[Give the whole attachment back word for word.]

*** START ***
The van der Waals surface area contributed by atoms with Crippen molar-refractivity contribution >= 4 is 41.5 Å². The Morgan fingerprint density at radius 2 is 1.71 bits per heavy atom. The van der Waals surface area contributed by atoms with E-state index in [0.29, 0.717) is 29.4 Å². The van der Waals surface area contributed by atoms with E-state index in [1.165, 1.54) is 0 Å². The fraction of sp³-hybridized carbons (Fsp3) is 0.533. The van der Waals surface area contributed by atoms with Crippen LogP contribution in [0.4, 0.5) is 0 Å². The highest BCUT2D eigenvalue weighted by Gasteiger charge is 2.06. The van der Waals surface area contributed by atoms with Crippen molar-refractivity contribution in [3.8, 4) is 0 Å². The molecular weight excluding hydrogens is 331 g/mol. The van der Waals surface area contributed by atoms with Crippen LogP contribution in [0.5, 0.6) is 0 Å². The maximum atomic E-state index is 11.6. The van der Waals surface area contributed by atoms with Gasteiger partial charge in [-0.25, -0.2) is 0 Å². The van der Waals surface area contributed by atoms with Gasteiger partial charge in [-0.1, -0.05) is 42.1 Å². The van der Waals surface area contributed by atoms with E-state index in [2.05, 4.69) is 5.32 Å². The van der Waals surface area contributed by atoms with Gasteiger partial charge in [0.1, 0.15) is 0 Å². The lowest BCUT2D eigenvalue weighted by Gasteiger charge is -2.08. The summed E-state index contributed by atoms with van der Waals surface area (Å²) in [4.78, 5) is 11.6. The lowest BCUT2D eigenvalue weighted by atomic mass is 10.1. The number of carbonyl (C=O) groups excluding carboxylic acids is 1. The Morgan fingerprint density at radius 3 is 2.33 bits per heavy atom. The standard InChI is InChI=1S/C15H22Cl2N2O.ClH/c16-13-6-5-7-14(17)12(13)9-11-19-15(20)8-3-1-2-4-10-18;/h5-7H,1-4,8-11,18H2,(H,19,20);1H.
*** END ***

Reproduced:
The van der Waals surface area contributed by atoms with Crippen molar-refractivity contribution >= 4 is 41.5 Å². The Morgan fingerprint density at radius 2 is 1.71 bits per heavy atom. The van der Waals surface area contributed by atoms with E-state index in [0.29, 0.717) is 29.4 Å². The van der Waals surface area contributed by atoms with E-state index in [1.165, 1.54) is 0 Å². The fraction of sp³-hybridized carbons (Fsp3) is 0.533. The van der Waals surface area contributed by atoms with Crippen LogP contribution in [0.4, 0.5) is 0 Å². The highest BCUT2D eigenvalue weighted by Gasteiger charge is 2.06. The van der Waals surface area contributed by atoms with Crippen molar-refractivity contribution in [3.8, 4) is 0 Å². The molecular weight excluding hydrogens is 331 g/mol. The van der Waals surface area contributed by atoms with Crippen LogP contribution in [0.5, 0.6) is 0 Å². The maximum atomic E-state index is 11.6. The van der Waals surface area contributed by atoms with Gasteiger partial charge in [-0.25, -0.2) is 0 Å². The van der Waals surface area contributed by atoms with Gasteiger partial charge in [-0.1, -0.05) is 42.1 Å². The van der Waals surface area contributed by atoms with E-state index in [2.05, 4.69) is 5.32 Å². The van der Waals surface area contributed by atoms with Gasteiger partial charge in [0.1, 0.15) is 0 Å². The lowest BCUT2D eigenvalue weighted by Gasteiger charge is -2.08. The summed E-state index contributed by atoms with van der Waals surface area (Å²) in [4.78, 5) is 11.6. The lowest BCUT2D eigenvalue weighted by atomic mass is 10.1. The number of carbonyl (C=O) groups excluding carboxylic acids is 1. The Morgan fingerprint density at radius 3 is 2.33 bits per heavy atom. The standard InChI is InChI=1S/C15H22Cl2N2O.ClH/c16-13-6-5-7-14(17)12(13)9-11-19-15(20)8-3-1-2-4-10-18;/h5-7H,1-4,8-11,18H2,(H,19,20);1H.